n Celtic art, the motif of two interlocking commas that appear to swirl is a recurrent one which can be traced back to the late 5th century BC. With a view to the much later Chinese symbol, art historians of the La Tène culture refer anachronistically to these clinging pairs as “yin yang”.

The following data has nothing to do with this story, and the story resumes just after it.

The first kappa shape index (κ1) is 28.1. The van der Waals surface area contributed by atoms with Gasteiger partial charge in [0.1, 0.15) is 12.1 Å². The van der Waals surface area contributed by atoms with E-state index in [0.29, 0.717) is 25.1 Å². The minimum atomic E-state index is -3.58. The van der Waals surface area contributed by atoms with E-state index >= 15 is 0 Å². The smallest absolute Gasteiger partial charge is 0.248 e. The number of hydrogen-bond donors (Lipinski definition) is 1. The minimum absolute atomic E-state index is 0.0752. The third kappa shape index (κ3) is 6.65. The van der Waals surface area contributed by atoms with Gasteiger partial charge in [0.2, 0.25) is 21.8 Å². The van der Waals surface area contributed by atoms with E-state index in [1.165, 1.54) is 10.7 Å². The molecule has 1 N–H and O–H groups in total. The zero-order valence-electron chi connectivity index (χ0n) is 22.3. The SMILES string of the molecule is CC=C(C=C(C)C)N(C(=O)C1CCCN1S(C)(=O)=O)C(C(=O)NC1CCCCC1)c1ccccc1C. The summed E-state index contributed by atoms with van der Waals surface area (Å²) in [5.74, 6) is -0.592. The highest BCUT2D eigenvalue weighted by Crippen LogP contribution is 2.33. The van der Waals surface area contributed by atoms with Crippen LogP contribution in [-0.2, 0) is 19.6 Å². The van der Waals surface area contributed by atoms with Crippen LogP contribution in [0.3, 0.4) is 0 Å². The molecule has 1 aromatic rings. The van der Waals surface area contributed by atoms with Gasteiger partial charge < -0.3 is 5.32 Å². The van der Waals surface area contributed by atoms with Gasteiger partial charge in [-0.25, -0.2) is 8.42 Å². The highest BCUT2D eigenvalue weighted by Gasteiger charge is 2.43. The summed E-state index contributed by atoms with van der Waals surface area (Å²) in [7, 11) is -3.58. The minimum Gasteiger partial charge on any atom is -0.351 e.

Early Celtic yin yangs are typically not treated for themselves alone, but appear as part of larger floral or animal ornament, such as revolving leaves at the bottom of a palmette or stylized tails of seahorses. In the 3rd century BC, a more geometrical style develops in which the yin yang now figures as a principal ornamental motif. It is not clear whether the Celts attributed any symbolic value to the emblem, but in those cases where it is placed prominently, such as on the upper end of a scabbard, its use seems to have been apotropaic.
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